For use in the inner arm 32, to assure close contact between the transducer block 38' and the vessel wall 13 and nozzle inner end 15 (and hence good coupling of the transducers), the body 72 may be fitted, at the corners of the face 81, with permanent magnets 83. In this case the springs 78 may be omitted. However, the magnets 83 are not effective for use in the transducer block 38 if the pipe 12 (FIG. 1) is formed of non-magnetic stainless steel.
The transducer blocks 38 and 38' are also provided with a tubular fitting 84 fixed to the body 72 by which a suitable acoustic signal coupling fluid (for example, water) may be fed through suitable channels (not shown) in the body 72 to the faces of the transducers 82(1) - 82(7).
Additionally, the face 81 of the body 72 of the transducer block 38 may be formed with a suitable curvature for conformance with the curved surface of pipe 12 and nozzle outer end 18.
The intermediate arm 34 is shown in greater detail in FIG. 4. The transducer block 36 is attached to a U-shaped carriage member 91 by pins 92 fixed to and extending from opposite sides of the block 36. The pins 92 engage slots 93 in the sides of the carriage 91 by which limited movement of the block 36 toward and away from the carriage 91 is allowed as the block 36 is moved over the curved or inner radius surface 16 of the nozzle 11 (FIG. 1).
The carriage 91 is pivotally attached to the vehicle frame 31 by brackets 96.
The transducer block 36 is fitted with a pair of suitable acoustic signal transducers 97 oriented at angles with respect to the face 98 of the block 36, the selected angle of orientation being suitable for examination of the inner radius region 23 of the nozzle 11.
A tubular fitting 99 is provided for attachment to a tube or hose for supplying a coupling fluid, through passages in block 36 (not shown), to the faces of the transducers 97. Permanent magnets 101 are fixed to the four corners of the transducer block face 98 to maintain the face 98 in close contact with the nozzle 11 and hence assure good transducer coupling. The face 98 of the transducer block 36 is preferably formed with suitable curvature to match the curvature of the outer surface of the inner radius or curved portion 16 of the nozzle 11.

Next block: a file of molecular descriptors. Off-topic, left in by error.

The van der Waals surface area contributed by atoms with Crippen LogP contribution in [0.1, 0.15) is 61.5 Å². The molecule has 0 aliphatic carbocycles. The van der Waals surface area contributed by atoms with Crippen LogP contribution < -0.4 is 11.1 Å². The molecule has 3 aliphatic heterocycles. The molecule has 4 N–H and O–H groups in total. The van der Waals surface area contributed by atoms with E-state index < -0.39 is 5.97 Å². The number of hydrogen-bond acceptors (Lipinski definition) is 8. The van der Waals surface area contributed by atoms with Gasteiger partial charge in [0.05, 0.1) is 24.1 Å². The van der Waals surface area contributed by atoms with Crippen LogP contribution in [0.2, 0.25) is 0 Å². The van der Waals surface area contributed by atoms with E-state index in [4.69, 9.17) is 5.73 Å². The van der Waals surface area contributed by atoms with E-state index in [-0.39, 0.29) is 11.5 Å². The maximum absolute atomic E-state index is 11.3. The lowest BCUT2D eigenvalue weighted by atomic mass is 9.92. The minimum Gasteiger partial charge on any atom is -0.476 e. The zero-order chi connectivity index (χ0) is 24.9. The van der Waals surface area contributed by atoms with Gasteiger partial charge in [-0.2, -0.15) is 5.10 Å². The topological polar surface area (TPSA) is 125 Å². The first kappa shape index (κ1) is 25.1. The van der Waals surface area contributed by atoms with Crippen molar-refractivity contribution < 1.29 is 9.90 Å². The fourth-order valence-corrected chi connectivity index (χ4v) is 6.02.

(It is contemplated that separate tracks 24 and separate transducer blocks 36 and 38 will be provided for the different sizes of nozzles and pipes to be examined.)
It is contemplated that the transducers carried by the transducer blocks 36, 38 and 38' are operated in the well known "pulse-echo" manner, that is, each transducer operates as both a transmitter of pulses of acoustic signal and as a receiver of reflections back to the transducer of such signals. (As is well known, flaws or discontinuities in the metal under examination may be detected by the time and nature of the reflected signals.)
A suggested method of operation of the nozzle inspection apparatus is as follows: starting from a known location of the vehicle 30 on the track 24 (as indicated by the pendulum operated encoder 87) and a known location of the carriages 54 and 54' on the outer and inner arms (as indicated by the encoders 55 and 55'), the carriages 54 and 54' (and hence the transducer blocks 38 and 38') are moved in discrete steps along their respective arms across the welds 19 and 21. At each such step, the transducers are sequentially pulsed with an acoustic signal (for example, of a frequency of 2.25 MHz) and the reflected signals from these pulses are received processed and recorded in known manner.
After the carriages 54 and 54' have been thus stepped the desired distances to one side or the other of the welds 19 and 21, the drive motors 43 of the vehicle wheels (and motor 63 of the inner arm) are actuated to drive the vehicle a predetermined step along the track 24 to thereby present another (preferably overlapping) scanning path for the transducers of transducer blocks 38 and 38'. The carriages 54 and 54' are then moved in discrete steps in the opposite direction across the welds 19 and 21 and the transducers are pulsed etc.
The transducers of the intermediate arm transducer block 36 are also pulsed and any reflected signals therefrom received and recorded at least once for each position of the vehicle 30.
In this manner a complete examination of the welds 19 and 21 and the inner radius region 23 can be accomplished.
Thus what has been described is readily installable and removable apparatus which can be remotely operated to examine the connection of a pipe to vessel.
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|U.S. Classification||73/637, 376/249, 73/641, 976/DIG.214|
|International Classification||G01N29/04, G01N29/265, G21C17/017, G01N29/28|
|Cooperative Classification||G01N29/265, G01N29/28, G01N2291/02854, G21C17/017|
|European Classification||G01N29/265, G01N29/28, G21C17/017|